I took the car and drove up north. Why hadn't I done that before? I had been sent down south, so she must be up north. Luckily the order had only two places up there.
I did the tour of the old church at Leftholland and the rose garden and the herb garden and this garden and that garden. It was interesting, but she was not there.
The next day I went to the Garden Hospital. It was set in a large park, with many gardens and many gardening nuns, but not her. I needed a story to visit some non-existent patient inside the hospital to check the nursing nuns. But who was that?
There was a nun on a bench reading a book. “Hello, Sister Anna!” A great wave of something broke over me and I had to sit down.
“Hello! Hmm! Nobody has called me Sister Anna in years. Who are you? You must have been a child when I was last Sister Anna. Wait, I know who you are. You are, you are Moral. Your name is Moral.”
“Yes, I remember now, my name is Moral. You had a nickname for all of us, my name is Moral.”
“You told stories, very good stories and every story ended with the line:
and the moral of the story is... That's why your nickname was Moral. I must show you round the park, we are a gardening order, you know.”
She told me about every garden, until we reached the other side of the hospital where the cars were parked. I opened the door of the car. “Please get in!”
“It's wonderful, this is the seaside. I've never been to the seaside before.” We ate ice-creams. “It's wonderful, this is the seaside. I've never been to the seaside before.”
“Nothing wonderful happened to me as a child. I was sent from home to home. Every home was the same – dirty and miserable and the same awful carers and a new name. I had no mother and no father, but why had my childhood to be so awful?”
“Perhaps this is why I am here. I'm trying to get my childhood back.”
“Does getting your childhood back have anything to do with me, Moral?”
“Oh, yes! There was one good year when I was a kid. You were there. You were wonderful. You cared about us. You listened to us. You were the wonderful Sister Anna. And then the wonderful Xmas. Oh, yes, there was one wonderful short year...”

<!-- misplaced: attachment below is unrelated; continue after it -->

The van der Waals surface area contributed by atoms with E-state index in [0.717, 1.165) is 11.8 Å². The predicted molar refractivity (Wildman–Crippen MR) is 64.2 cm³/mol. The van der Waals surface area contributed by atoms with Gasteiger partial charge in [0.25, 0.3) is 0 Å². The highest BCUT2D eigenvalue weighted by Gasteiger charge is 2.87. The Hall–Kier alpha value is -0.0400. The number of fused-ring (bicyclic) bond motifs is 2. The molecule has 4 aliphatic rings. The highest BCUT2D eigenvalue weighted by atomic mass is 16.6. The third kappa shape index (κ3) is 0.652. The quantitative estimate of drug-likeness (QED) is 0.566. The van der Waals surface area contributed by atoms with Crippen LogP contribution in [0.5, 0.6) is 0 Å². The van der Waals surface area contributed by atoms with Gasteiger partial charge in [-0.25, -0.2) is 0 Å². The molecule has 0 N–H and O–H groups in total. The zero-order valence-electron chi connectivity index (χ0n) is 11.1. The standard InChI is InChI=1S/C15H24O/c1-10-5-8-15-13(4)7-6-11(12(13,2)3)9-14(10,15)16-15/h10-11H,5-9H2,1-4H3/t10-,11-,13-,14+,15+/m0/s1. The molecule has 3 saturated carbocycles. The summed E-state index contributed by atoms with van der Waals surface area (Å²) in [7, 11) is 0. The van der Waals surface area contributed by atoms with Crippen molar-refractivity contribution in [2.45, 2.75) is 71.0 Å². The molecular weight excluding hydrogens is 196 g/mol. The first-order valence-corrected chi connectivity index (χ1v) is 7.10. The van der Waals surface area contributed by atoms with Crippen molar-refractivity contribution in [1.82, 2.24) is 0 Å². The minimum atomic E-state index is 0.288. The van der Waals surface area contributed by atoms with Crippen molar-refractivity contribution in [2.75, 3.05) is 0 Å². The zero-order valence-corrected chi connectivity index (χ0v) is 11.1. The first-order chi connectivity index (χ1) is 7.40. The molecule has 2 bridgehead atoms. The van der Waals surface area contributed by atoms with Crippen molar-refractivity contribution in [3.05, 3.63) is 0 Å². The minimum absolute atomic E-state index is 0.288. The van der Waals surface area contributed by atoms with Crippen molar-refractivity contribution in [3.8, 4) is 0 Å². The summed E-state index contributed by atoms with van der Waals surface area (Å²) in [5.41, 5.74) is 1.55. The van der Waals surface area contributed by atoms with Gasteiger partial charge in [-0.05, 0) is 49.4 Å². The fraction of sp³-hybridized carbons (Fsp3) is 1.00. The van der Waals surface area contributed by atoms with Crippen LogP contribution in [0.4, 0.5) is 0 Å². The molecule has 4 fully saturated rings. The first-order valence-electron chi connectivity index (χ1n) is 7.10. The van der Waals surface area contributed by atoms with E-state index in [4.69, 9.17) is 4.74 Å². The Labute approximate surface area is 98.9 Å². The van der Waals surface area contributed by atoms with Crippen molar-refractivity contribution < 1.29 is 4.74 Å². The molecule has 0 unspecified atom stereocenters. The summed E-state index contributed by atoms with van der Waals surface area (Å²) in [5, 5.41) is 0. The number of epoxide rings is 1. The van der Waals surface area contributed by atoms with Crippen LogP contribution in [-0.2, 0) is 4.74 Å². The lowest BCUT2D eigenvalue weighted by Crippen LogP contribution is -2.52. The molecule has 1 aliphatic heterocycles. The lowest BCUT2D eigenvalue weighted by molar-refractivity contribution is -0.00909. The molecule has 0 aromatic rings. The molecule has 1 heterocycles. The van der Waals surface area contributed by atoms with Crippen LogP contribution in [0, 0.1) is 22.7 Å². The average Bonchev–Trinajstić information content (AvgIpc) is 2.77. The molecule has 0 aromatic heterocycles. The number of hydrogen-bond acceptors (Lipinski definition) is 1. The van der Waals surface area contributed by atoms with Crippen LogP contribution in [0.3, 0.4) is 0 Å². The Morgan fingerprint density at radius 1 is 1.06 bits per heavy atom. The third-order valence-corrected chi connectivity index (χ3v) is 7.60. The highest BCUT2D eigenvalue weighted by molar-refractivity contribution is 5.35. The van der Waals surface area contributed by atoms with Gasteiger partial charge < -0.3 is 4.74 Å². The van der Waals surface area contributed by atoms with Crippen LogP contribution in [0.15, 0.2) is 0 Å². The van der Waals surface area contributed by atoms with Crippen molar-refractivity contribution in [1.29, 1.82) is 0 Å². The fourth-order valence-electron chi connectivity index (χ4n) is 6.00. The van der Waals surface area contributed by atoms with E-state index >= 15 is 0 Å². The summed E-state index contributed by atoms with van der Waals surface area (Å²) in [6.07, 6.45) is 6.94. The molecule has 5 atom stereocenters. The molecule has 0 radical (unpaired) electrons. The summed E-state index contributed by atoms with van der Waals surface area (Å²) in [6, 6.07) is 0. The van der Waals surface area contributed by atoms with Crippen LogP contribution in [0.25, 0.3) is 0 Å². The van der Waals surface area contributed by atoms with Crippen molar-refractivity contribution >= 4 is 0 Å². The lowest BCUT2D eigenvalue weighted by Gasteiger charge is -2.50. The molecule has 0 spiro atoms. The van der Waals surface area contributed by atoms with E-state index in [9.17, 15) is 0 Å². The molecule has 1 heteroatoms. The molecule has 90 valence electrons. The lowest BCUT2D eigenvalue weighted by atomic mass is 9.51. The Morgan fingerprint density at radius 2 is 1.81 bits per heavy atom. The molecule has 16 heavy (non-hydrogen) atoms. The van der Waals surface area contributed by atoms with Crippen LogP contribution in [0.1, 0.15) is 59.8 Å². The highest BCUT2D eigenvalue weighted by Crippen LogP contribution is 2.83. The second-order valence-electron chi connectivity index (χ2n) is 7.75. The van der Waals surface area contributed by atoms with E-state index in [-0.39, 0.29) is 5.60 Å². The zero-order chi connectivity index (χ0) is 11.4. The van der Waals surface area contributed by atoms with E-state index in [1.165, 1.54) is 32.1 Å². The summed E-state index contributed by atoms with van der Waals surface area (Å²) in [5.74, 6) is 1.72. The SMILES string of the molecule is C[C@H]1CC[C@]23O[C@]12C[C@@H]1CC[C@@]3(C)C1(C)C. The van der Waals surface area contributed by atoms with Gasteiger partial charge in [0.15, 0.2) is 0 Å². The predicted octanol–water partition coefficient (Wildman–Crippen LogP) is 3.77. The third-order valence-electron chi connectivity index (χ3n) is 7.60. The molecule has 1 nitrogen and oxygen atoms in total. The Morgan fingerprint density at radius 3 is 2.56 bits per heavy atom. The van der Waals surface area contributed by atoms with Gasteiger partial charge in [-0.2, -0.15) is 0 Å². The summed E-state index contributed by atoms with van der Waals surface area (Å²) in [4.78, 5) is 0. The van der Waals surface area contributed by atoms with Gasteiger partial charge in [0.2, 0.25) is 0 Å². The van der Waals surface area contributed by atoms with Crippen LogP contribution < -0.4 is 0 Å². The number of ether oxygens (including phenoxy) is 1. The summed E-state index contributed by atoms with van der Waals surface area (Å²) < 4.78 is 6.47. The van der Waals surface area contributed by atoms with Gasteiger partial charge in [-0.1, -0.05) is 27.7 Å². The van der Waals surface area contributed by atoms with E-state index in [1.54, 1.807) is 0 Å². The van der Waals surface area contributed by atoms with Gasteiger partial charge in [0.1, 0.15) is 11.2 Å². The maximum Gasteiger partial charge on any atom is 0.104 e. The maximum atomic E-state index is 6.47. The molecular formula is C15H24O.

“Wonderful Xmas? No, I don't think so. If I remember right, you, Moral, were very ill. You nearly died. The doctor came every day. You were so weak, you could only drink a little electrolyte. It was not a nice time.”
“It was wonderful, you held me tight, you gave me sugar water, one day you gave me Cocoa Cola, you were the nearest thing to a mother, it was so wonderful.”
“It was a glass of warm water with a pinch of salt and two teaspoons of sugar. It was the only thing you could drink, it stopped you drying out. The Cocoa Cola was something special for you at Xmas, also an electrolyte.”
“I held you close when you slept to keep you warm. You were very weak, you were out of your mind, you told me stories, very strange stories, that you loved me, that you would marry me when you grew up. And of course that we would live happily ever after.”
I bought her some clothes and things, “for the holiday, of course” and we went to my hotel. She changed clothes in the bathroom, she looked so different in ordinary clothes, I put my arms around her, another wave.
“You must be hungry, let's go and eat something.” It had to be fish and chips sitting on the pier, “another part of your childhood?” We went to a pub, Anna had a small shandy and I too many.
I woke in the small hours, she was behind me, she had her arms around me, she was asleep, a little voice spoke to me.
You are in bed with a nun – you must be crazy. This is the woman you thought was your mother – you must be crazy. This is the woman you wanted to marry – you must be crazy. This is the woman you want to marry – you must be crazy. You are crazy.
We had kippers for breakfast. We walked to the old harbour, found a bench and watched the boats bobbing up and down. Perhaps it was high tide.
“Why did you have to go? I was taken to another home, down south, and told never to mention the name Sister Anna again. Why?”
“Not now. Maybe one day or perhaps not.”
The seaside is wonderful, we sat there and drank it all in. Another wave.
|Please come into my life, Anna.||I have been thinking for some time, Moral.|
|I still love you||I haven't been a nun for some time now,|
|just as I did as a kid.||at least not on the inside,|
|You may think me crazy||and now on the outside too.|
|and perhaps I am.||I am not a nun any more.|
|I am just a man.||I'm just a woman.|
|Anna, please come into my life.||Moral, please come into my life.|
And she kissed me.